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This game is playable online at http://stephen.​granades.​com/​games/​fragile-shells/​FragileShells.​html
Story file
Release 6
For all systems. To play, you'll need a Z-Machine Interpreter with Blorb support - visit Brass Lantern for download links.
Story file
For all systems. To play, you'll need a Z-Machine Interpreter with Blorb support - visit Brass Lantern for download links.

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Fragile Shells

by Stephen Granade profile

Science Fiction

Web Site

(based on 34 ratings)
6 member reviews

About the Story

You don't know how long you've been hammering against the station's wall, but you stop as soon as you realize what you've been doing.

Game Details

Language: English (en)
First Publication Date: February 2, 2010
Current Version: 6
License: Freeware
Development System: Inform 7
Forgiveness Rating: Merciful
IFID: FBDBA568-7315-4828-B09D-A39C774E4BF8
TUID: xvnvmmm4yok7a25b


Nominee, Best Puzzles - 2010 XYZZY Awards

2nd Place - Casual Gameplay Design Competition #7

Editorial Reviews

Pissy Little Sausages
That was a good puzzly sort of game, really solidly implemented. I had high expectations, and while it didn't exceed them exactly, it didn't... whatever the thing that is the opposite of that is called, either. Inceed. Subceed? Deceed. Undergo. Look, you know what I mean.
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Play This Thing
Like many another escape game, it has a single room full of objects to manipulate before you get to get away: codes, batteries, light sources, things that have to be used on other things. Unlike most, though, Fragile Shells has a coherent story and an effective setting: you're the lone survivor in a very damaged space module, and you need to get into the escape pod before your oxygen runs out or your environment otherwise betrays you. The writing makes it clear just how urgent that problem is, without the need for annoying or unfair time limits on the gameplay.
See the full review

Smartly designed and pleasantly eerie, Fragile Shells is worth a play if you're an escape fan looking for a nice workout for the ol' grey matter. The story doesn't particularly stand out, instead being eclipsed by puzzle solving, but the whole experience is so well made and a prime example of the genre that it should leave you with that nice warm glow inside of an escape cleanly made.
See the full review


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Member Reviews

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Number of Reviews: 6
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Most Helpful Member Reviews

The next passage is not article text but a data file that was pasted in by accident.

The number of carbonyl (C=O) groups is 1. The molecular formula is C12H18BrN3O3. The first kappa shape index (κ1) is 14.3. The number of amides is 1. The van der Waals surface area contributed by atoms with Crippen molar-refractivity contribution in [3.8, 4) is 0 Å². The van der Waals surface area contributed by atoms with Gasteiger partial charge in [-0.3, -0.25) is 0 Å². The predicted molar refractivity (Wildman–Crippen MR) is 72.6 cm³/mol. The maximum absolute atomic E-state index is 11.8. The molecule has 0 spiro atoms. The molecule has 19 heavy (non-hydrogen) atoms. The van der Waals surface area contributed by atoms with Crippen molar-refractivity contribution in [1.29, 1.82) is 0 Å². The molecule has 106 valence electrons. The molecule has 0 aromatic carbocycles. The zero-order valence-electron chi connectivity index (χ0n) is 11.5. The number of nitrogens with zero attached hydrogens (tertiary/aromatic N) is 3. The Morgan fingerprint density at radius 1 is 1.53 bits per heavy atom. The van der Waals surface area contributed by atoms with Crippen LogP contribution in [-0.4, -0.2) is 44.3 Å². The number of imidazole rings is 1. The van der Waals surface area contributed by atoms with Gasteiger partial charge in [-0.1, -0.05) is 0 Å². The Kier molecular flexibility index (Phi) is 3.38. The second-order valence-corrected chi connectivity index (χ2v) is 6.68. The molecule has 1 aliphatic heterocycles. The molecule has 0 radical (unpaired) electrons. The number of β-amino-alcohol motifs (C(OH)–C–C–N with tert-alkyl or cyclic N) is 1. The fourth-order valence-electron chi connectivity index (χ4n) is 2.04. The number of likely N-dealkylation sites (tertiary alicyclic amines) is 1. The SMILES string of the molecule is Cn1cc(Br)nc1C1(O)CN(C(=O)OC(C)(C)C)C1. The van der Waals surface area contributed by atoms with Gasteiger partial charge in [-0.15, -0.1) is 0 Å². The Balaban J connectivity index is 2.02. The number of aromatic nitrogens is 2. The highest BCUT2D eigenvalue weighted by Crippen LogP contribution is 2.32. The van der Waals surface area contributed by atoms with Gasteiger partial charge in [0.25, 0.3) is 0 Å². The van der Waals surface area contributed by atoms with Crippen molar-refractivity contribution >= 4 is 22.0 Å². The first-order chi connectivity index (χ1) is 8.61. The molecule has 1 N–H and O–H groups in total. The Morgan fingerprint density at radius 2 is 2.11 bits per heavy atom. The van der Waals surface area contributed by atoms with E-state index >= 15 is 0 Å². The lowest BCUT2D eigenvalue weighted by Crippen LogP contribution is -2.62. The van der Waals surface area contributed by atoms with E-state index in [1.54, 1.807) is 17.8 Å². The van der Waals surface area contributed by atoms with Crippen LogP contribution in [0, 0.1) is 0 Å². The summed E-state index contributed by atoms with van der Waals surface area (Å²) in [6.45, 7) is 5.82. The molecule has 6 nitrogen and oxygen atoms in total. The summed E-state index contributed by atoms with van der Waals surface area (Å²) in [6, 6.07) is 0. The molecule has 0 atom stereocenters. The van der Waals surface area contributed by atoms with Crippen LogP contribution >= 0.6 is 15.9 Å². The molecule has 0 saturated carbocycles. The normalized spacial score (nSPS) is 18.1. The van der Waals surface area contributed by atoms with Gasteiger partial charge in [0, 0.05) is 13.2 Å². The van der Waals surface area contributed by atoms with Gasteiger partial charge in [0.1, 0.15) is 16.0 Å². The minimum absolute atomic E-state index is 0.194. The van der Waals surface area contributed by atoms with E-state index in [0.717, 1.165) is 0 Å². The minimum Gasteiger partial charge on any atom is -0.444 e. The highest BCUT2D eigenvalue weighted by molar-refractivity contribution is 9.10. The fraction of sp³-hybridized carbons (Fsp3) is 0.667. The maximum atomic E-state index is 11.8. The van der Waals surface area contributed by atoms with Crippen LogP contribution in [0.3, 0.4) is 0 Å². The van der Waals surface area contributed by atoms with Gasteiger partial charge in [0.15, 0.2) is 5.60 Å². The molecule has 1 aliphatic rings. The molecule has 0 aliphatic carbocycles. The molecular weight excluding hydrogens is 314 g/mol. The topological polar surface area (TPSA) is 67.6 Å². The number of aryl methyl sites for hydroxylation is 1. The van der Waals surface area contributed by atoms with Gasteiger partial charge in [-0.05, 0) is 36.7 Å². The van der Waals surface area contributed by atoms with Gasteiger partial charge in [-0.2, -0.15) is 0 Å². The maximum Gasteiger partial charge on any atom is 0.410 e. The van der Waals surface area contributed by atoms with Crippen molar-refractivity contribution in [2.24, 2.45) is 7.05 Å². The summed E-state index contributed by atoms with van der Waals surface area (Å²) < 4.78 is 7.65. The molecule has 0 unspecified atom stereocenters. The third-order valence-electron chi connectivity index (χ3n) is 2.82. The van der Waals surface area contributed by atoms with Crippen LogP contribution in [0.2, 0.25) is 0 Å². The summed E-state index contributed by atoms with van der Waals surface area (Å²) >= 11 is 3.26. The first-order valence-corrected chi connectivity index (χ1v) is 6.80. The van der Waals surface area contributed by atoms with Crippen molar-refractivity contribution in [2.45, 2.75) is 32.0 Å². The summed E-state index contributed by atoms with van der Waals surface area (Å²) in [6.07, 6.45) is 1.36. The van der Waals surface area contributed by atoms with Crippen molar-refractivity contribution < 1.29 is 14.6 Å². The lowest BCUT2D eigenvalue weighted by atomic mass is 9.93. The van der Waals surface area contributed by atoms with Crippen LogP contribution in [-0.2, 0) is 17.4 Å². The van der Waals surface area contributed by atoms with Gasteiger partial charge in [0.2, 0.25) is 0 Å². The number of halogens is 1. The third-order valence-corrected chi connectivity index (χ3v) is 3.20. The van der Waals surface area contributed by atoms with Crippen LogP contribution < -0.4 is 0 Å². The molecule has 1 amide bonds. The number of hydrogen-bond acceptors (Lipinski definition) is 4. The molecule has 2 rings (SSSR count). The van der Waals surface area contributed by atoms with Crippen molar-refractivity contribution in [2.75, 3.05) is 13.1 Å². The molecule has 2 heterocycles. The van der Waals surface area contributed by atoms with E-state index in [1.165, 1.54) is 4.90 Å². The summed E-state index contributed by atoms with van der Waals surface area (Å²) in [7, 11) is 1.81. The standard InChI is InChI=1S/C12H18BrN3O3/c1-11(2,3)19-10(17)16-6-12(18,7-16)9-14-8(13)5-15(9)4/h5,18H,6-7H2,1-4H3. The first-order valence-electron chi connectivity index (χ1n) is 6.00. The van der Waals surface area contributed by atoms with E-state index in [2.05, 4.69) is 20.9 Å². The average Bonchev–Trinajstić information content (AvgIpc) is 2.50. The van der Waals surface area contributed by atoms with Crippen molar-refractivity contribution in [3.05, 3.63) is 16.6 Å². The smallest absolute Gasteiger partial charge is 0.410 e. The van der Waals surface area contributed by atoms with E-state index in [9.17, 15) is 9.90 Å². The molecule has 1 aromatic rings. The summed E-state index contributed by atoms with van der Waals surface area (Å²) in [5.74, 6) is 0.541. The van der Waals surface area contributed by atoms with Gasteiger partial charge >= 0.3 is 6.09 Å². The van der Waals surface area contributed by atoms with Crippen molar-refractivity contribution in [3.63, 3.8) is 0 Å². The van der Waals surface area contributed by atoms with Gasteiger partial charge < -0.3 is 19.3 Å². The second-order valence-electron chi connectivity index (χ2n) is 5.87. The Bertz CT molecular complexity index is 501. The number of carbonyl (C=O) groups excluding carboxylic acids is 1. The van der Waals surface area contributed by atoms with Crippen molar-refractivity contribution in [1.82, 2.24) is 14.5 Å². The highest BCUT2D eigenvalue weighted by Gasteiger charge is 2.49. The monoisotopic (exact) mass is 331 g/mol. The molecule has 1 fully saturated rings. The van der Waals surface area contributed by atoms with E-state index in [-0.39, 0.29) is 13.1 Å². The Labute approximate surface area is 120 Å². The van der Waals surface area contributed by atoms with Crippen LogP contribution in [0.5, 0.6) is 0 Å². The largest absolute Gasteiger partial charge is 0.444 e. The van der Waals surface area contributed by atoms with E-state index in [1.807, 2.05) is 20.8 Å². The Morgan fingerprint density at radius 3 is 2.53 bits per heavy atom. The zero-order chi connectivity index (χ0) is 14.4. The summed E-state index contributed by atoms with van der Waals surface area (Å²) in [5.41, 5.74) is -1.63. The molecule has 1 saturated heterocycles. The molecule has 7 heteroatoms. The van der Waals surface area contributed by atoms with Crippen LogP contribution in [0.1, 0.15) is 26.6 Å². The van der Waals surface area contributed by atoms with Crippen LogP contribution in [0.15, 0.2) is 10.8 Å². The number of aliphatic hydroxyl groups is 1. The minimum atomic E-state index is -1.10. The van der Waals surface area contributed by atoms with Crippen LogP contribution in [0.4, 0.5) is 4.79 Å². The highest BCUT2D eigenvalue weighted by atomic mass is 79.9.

10 of 10 people found the following review helpful:
Escape-the-Room artists: this is your dream come true, April 9, 2010
by Danielle (The Wild West)
Related reviews: short games
Somewhere out there is a Platonic Ideal of the "Escape the Room" game genre. In my opinion, FRAGILE SHELLS comes remarkably close.

Most Escape the Room (EtR) games have a simple premise: there is a room full of stuff, and you must escape it. Most I've seen are graphical, nearly all have annoying codes and machines that make little logical sense, a few have interesting twists, and even fewer have any emotional motivation to escape provided rooms.

FRAGILE SHELLS gives me some things I've wanted in the genre (but never realized were missing): a compelling story behind the EtR setup, a subtle and intense feeling of danger, and puzzles that don't require me to write down stupid codes and patterns. Tapping into the emotional motivation behind escaping, though--that is where this game shines for me.

Also helpful: the obstacles you encounter (and how you solve them) make sense, so long as you closely examine everything. Even so, the hints are well-implemented, doling out just enough info to get your brain kick-started.

It's not the best IF game ever (I ran into a few implementation problems, and the technical aspects of the story still aren't crystal clear to me), but it's one of the best of the EtR genre.

9 of 11 people found the following review helpful:
Solid escape game, February 25, 2011
by Victor Gijsbers (The Netherlands)
Fragile Shells was written as an escape-the-more-or-less-one-room game. It embraces all the conventions of the genre: play consists of solving item manipulation puzzles, there are no NPCs, all the story is told through flashbacks rather than actions of the PC. It is a tired old genre, and Fragile Shells does nothing to rejuvenate it.

However, in the hands of Stephen Granade it suddenly doesn't seem so bad to revisit this old acquaintance. The puzzles are fair and of the right difficulty; the flashbacks keeps us interested in what happened to the player character and the environment he is in; and writing and implementation are solid enough that interacting with the game is a pleasure. Add to this that the game feels very coherent -- something that is often difficult to pull off in a puzzle-driven game -- and one has the perfect recipe for one or two hours of straightforward fun.

Fragile Shells does not point towards the future of interactive fiction. But it does prove that recreating better versions of the past will always remain worthwhile.

1 of 1 people found the following review helpful:
Amazing, March 7, 2015
Smart, well written, and made me feel as if I was really there. Truly a wonderful gem in a sea of fish.

See All 6 Member Reviews

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I'm looking for games from the sci-fi genre. I would prefer classic-style games, even if they're not classics (such as 'Across The Stars') because one of my all-time favorites is Planetfall, but really, anything goes.

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This is version 10 of this page, edited by Stephen Granade on 5 January 2016 at 11:02pm. - View Update History - Edit This Page - Add a News Item